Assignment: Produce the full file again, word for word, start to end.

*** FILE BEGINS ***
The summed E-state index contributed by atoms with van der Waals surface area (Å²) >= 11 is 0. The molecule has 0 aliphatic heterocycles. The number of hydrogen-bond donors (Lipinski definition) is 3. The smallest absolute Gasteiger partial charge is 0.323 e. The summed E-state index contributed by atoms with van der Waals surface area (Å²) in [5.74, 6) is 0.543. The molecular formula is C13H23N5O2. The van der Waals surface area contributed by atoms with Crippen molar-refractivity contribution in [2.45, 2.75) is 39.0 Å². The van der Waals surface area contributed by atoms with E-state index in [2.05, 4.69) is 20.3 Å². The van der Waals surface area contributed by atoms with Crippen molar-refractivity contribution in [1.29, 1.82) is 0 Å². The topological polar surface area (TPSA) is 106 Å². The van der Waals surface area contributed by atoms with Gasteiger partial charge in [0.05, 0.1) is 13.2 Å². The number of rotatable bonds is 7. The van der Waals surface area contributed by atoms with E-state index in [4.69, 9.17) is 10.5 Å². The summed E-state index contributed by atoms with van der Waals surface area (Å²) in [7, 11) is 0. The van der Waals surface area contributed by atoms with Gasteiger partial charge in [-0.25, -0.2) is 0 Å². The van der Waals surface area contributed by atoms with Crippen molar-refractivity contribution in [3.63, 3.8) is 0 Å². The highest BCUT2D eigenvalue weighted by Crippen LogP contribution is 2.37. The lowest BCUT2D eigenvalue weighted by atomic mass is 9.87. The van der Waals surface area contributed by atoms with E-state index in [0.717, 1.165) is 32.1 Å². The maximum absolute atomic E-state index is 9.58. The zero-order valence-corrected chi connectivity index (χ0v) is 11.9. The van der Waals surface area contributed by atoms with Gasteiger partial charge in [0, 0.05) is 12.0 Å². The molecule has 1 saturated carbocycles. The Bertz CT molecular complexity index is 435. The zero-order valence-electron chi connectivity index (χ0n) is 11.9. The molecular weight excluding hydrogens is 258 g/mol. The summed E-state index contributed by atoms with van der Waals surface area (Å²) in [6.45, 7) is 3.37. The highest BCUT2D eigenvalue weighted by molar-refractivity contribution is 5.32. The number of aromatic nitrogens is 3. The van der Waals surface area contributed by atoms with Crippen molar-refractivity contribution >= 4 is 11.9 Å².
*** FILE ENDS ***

The summed E-state index contributed by atoms with van der Waals surface area (Å²) >= 11 is 0. The molecule has 0 aliphatic heterocycles. The number of hydrogen-bond donors (Lipinski definition) is 3. The smallest absolute Gasteiger partial charge is 0.323 e. The summed E-state index contributed by atoms with van der Waals surface area (Å²) in [5.74, 6) is 0.543. The molecular formula is C13H23N5O2. The van der Waals surface area contributed by atoms with Crippen molar-refractivity contribution in [2.45, 2.75) is 39.0 Å². The van der Waals surface area contributed by atoms with E-state index in [2.05, 4.69) is 20.3 Å². The van der Waals surface area contributed by atoms with Crippen molar-refractivity contribution in [1.29, 1.82) is 0 Å². The topological polar surface area (TPSA) is 106 Å². The van der Waals surface area contributed by atoms with Gasteiger partial charge in [0.05, 0.1) is 13.2 Å². The number of rotatable bonds is 7. The van der Waals surface area contributed by atoms with E-state index in [4.69, 9.17) is 10.5 Å². The summed E-state index contributed by atoms with van der Waals surface area (Å²) in [7, 11) is 0. The van der Waals surface area contributed by atoms with Gasteiger partial charge in [-0.25, -0.2) is 0 Å². The van der Waals surface area contributed by atoms with Crippen molar-refractivity contribution in [3.63, 3.8) is 0 Å². The highest BCUT2D eigenvalue weighted by Crippen LogP contribution is 2.37. The lowest BCUT2D eigenvalue weighted by atomic mass is 9.87. The van der Waals surface area contributed by atoms with E-state index in [0.717, 1.165) is 32.1 Å². The maximum absolute atomic E-state index is 9.58. The zero-order valence-corrected chi connectivity index (χ0v) is 11.9. The van der Waals surface area contributed by atoms with Gasteiger partial charge in [0, 0.05) is 12.0 Å². The molecule has 1 saturated carbocycles. The Bertz CT molecular complexity index is 435. The zero-order valence-electron chi connectivity index (χ0n) is 11.9. The molecular weight excluding hydrogens is 258 g/mol. The summed E-state index contributed by atoms with van der Waals surface area (Å²) in [6.45, 7) is 3.37. The highest BCUT2D eigenvalue weighted by molar-refractivity contribution is 5.32. The number of aromatic nitrogens is 3. The van der Waals surface area contributed by atoms with Crippen molar-refractivity contribution >= 4 is 11.9 Å².